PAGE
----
AG-848 Arctic Late Quaternary Glacial and Marine Environmental History (10 ECTS)






Autumn semester (August–September), annually. Cancelled in 2023.

Ship in Brepollen, Hornsund. Illustration photo: Eva Therese Jenssen/UNIS.

Grade:Letter grade (A through F)
Course Cost:Fieldwork, NOK 1600 (8 days x NOK 200 per ovenight stay)
Course Capacity Min/Max:10/20 students (AG-348/848 in total)
Language of instruction:English
Examination support material:Bilingual dictionary between English and mother tongue

Course requirements

Enrolment in a relevant PhD programme. Students must have a good understanding of glacial sedimentology and stratigraphy.

The course is intended for PhD students in glacial and Quaternary geology, marine geology and physical geography. Students who have accomplished or applied for AG-326, AG-826, AG-342, AG-842 , AG-350 or AG-850 will be given preference.

Academic content

The course takes advantage of relatively easy access from UNIS to the fjords and field sites around Svalbard. Students’ ability to interpret the geological-geomorphological fingerprints of former ice masses is the key to understanding the past interactions between the Earth climate system and the cryosphere.

After training in Arctic field safety, the course starts with introductory lectures on Svalbard geology and history of concepts concerning the Late Quaternary Svalbard-Barents Sea glaciations.

Postglacial sea level change and glacioisostatic rebound history across Svalbard will be reviewed. The various types of subaerial and submarine glacial landforms, their dimensions, geometry, structure, and distribution patterns, as well as how these parameters can be used to reconstruct the glacial sedimentary environments will be discussed. Students are introduced to important Arctic sediment types and lithofacies, the logging techniques as well as chronological challenges in the Arctic. The key processes and products of glacial marine and terrestrial sedimentation from the glacier margins to their distal settings in the submarine as well as subaerial settings will be covered. Acoustic and sedimentological methods used to collect data in glacial and marine environments will be reviewed as well.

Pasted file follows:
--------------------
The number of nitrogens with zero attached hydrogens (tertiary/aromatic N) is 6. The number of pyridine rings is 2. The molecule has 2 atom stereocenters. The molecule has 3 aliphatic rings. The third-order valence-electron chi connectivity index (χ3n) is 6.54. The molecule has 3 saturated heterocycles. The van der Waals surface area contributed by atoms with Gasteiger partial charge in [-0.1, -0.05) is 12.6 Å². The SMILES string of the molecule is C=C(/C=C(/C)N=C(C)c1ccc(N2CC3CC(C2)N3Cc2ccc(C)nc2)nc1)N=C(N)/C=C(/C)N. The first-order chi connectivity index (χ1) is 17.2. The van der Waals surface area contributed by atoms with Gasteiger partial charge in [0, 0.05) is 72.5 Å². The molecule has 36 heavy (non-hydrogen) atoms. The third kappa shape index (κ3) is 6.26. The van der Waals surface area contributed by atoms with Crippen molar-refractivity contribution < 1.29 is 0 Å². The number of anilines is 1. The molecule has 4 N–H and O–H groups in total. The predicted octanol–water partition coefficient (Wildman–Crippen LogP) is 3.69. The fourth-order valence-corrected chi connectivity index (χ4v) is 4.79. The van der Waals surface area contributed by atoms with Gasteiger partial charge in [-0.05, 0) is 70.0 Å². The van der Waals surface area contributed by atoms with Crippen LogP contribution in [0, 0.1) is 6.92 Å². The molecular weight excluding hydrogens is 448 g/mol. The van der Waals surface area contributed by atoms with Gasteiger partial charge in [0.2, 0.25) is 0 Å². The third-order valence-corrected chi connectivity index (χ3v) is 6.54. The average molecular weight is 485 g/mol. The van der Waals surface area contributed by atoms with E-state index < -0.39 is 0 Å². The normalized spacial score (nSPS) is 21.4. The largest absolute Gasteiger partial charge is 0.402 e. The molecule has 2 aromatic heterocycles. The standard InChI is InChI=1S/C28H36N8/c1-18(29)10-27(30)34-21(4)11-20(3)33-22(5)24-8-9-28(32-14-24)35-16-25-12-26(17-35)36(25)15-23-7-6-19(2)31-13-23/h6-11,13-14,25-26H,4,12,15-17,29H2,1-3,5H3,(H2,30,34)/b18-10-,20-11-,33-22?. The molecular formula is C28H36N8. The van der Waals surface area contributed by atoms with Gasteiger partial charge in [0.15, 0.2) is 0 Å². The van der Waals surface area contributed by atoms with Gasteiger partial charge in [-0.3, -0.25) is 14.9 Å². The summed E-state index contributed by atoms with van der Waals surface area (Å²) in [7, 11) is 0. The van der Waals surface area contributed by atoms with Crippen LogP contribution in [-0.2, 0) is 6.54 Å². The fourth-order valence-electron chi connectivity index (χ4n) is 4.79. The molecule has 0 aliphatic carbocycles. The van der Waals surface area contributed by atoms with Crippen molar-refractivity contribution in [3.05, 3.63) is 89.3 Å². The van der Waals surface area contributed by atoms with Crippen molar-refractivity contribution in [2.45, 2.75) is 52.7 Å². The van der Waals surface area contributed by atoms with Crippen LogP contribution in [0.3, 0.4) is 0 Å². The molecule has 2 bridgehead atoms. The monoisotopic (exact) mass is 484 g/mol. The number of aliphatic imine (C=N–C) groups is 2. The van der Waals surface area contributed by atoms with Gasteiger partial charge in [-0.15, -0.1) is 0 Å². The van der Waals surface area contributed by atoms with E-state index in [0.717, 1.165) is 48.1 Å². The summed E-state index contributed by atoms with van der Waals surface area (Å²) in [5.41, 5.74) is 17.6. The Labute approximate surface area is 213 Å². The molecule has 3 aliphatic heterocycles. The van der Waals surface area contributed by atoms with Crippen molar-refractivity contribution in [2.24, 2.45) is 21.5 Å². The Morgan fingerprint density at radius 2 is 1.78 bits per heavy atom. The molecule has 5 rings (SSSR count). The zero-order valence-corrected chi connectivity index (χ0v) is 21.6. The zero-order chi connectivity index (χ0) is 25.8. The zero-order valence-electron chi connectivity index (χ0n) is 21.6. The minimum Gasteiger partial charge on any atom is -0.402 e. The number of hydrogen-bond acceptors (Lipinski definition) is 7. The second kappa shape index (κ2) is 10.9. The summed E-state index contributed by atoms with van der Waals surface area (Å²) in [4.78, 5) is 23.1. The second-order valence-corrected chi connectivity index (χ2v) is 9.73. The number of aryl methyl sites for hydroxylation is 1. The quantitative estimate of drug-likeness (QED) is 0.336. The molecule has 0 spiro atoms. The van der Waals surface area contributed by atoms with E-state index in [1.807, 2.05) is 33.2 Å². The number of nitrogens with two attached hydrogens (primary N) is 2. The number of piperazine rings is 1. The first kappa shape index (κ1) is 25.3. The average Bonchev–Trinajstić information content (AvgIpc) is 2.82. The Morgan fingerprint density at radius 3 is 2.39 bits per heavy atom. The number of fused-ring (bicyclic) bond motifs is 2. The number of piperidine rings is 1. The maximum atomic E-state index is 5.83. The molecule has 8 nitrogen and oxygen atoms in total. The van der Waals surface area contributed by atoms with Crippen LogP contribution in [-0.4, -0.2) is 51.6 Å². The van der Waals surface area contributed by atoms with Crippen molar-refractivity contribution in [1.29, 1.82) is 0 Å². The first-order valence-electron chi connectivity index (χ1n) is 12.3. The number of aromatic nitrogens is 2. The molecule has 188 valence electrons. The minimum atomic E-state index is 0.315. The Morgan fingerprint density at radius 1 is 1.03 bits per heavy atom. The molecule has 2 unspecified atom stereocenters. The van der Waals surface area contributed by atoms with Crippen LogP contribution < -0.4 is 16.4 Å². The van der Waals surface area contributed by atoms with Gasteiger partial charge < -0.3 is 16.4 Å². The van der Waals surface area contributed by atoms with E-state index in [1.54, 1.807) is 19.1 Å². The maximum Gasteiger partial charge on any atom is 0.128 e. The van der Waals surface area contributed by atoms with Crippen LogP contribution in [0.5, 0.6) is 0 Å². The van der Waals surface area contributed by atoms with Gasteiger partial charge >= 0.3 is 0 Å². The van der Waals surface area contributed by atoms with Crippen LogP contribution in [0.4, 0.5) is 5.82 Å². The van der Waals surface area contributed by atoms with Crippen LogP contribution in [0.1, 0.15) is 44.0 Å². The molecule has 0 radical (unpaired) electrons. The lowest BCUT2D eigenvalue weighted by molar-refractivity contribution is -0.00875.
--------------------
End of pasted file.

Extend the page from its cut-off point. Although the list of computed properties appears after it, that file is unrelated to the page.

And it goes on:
The uniqueness of this course lies in that students get field training in working with both terrestrial and marine archives.

Learning outcomes

Upon completing the course, the students will have good understanding of Late Quaternary stratigraphical successions on Svalbard and the Arctic, broad knowledge of Svalbard and Arctic geomorphology and landscape evolution on different temporal and spatial scales through glacial cycles, as well as an understanding of chronological and stratigraphic challenges on Svalbard and in the Arctic. They will have good understanding of evolution of high-latitude continental margins from the fjords to the continental slope in Late Quaternary and be able to critically analyse the geological records in the light of existing theories on Late Quaternary and current environmental changes.